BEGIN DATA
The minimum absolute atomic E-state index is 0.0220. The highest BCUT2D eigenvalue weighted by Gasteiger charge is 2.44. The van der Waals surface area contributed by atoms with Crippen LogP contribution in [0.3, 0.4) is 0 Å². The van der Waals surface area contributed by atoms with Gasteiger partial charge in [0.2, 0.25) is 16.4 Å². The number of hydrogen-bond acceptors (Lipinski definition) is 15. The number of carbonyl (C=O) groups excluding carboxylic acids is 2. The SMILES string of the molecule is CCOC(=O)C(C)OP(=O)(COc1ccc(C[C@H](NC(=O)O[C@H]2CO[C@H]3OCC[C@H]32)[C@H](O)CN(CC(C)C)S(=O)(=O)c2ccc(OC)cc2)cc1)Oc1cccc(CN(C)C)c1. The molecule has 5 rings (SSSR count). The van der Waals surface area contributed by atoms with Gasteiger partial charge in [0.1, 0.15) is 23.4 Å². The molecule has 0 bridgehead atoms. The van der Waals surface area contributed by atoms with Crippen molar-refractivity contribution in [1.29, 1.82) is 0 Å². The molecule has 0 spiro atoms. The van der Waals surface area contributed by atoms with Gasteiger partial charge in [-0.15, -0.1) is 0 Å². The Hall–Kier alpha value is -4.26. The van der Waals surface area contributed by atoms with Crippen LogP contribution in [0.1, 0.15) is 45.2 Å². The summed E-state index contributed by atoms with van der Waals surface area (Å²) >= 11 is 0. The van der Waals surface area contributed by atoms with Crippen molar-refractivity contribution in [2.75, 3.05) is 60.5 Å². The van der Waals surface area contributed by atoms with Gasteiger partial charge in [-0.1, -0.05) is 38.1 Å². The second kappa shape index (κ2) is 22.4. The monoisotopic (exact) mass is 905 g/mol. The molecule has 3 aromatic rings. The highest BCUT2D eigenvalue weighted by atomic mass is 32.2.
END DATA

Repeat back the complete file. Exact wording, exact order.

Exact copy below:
The minimum absolute atomic E-state index is 0.0220. The highest BCUT2D eigenvalue weighted by Gasteiger charge is 2.44. The van der Waals surface area contributed by atoms with Crippen LogP contribution in [0.3, 0.4) is 0 Å². The van der Waals surface area contributed by atoms with Gasteiger partial charge in [0.2, 0.25) is 16.4 Å². The number of hydrogen-bond acceptors (Lipinski definition) is 15. The number of carbonyl (C=O) groups excluding carboxylic acids is 2. The SMILES string of the molecule is CCOC(=O)C(C)OP(=O)(COc1ccc(C[C@H](NC(=O)O[C@H]2CO[C@H]3OCC[C@H]32)[C@H](O)CN(CC(C)C)S(=O)(=O)c2ccc(OC)cc2)cc1)Oc1cccc(CN(C)C)c1. The molecule has 5 rings (SSSR count). The van der Waals surface area contributed by atoms with Gasteiger partial charge in [0.1, 0.15) is 23.4 Å². The molecule has 0 bridgehead atoms. The van der Waals surface area contributed by atoms with Crippen molar-refractivity contribution in [1.29, 1.82) is 0 Å². The molecule has 0 spiro atoms. The van der Waals surface area contributed by atoms with Gasteiger partial charge in [-0.15, -0.1) is 0 Å². The Hall–Kier alpha value is -4.26. The van der Waals surface area contributed by atoms with Crippen LogP contribution in [0.1, 0.15) is 45.2 Å². The summed E-state index contributed by atoms with van der Waals surface area (Å²) >= 11 is 0. The van der Waals surface area contributed by atoms with Crippen molar-refractivity contribution in [2.75, 3.05) is 60.5 Å². The van der Waals surface area contributed by atoms with Gasteiger partial charge in [-0.1, -0.05) is 38.1 Å². The second kappa shape index (κ2) is 22.4. The monoisotopic (exact) mass is 905 g/mol. The molecule has 3 aromatic rings. The highest BCUT2D eigenvalue weighted by atomic mass is 32.2.